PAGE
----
Expand your pool of thought leaders, bringing together a cross-functional team including departments such as sales, IT, and marketing to the conversation. Present the problems using the journey map and competitive research asking for possible solutions as well as an understanding of the business impact and value of addressing each problem area. Rank and prioritize each problem as an exercise to establish consensus and focus. Find where there are quick wins, where you need to invest in additional technology, and what issues will require larger change management and a more measured approach. There are multiple possibilities here, but let’s look at some examples:

Quick Wins

    • Automation of email routing to the appropriate team for resolution
    • Centralization of customer purchases, communications, entitlements, and service requests to create a journey aware view of the customer
    • Automated escalation, service level attainment, routing, and the response of customer requests
    • Measure Net Promoter Score (NPS) across critical customer interactions such as service, post-sale engagement, etc.
    • Collaboration with your customers via a self-service portal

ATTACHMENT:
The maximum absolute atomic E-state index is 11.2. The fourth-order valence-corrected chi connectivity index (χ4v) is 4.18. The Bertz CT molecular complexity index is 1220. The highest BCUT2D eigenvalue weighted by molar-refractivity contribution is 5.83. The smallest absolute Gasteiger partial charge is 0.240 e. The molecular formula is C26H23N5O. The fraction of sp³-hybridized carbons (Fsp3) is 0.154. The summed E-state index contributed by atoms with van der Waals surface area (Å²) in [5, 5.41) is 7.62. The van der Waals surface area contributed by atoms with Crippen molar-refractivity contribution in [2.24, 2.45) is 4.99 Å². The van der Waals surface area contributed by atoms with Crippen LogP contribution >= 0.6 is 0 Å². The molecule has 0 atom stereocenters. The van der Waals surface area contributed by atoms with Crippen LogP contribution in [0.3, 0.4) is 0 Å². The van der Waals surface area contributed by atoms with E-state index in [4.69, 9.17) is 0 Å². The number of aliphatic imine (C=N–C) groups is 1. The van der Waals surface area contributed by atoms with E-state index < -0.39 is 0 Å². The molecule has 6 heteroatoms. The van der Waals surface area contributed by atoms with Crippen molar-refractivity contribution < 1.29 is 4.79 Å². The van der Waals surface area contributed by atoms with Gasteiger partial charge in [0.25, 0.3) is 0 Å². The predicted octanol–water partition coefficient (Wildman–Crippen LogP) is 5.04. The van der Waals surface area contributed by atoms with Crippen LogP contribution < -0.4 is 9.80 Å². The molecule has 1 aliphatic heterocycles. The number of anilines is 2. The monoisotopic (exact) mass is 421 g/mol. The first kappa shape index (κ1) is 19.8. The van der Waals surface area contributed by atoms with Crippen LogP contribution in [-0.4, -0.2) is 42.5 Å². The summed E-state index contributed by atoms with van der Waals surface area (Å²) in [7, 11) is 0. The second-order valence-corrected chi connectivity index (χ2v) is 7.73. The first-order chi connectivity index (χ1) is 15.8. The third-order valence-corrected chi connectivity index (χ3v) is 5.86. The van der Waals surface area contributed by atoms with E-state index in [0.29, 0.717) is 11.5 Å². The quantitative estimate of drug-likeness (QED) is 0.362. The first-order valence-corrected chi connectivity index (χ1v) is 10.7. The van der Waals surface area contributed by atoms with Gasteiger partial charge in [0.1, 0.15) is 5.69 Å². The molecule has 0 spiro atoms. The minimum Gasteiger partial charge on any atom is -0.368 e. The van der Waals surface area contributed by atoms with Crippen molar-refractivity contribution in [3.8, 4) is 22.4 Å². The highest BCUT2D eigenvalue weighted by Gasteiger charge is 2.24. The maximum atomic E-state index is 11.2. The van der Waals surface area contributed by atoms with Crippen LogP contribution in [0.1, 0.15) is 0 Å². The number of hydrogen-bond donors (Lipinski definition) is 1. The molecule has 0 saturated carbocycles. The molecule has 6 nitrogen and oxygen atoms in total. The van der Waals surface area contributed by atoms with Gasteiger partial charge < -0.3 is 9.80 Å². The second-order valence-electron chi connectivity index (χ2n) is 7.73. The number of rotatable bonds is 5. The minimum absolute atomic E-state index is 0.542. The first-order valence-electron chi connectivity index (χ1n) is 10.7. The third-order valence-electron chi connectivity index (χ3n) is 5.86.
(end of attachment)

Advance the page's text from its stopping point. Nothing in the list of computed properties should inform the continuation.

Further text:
• Understanding of SLA metrics and improvements

Additional Technology Investments

    • Implementation of marketing automation to enhance personalization
    • Usage of artificial intelligence bots to aid in the buyer’s journey across your website
    • Mobile improvements to both your team and website plus additional capability that provides customers flexibility
    • Creation of a self-service portal for customers to find answers to their questions

Long Term CX Investments

    • Buyer journey optimization across departments
    • NPS improvements based on customer interactions
    • Define customer SLAs and communication parameters
    • Communications between teams and leadership regarding priorities
    • Customer retention strategy and maintenance via sales and customer service

Create a program review cadence with the team and develop accountability across the organization to improve CX consistently as an overarching theme. The above suggestions are only a small part of what you might encounter during your collaboration with the larger team but it’s important to segment them into areas where they are best suited for increasing your organization’s CX.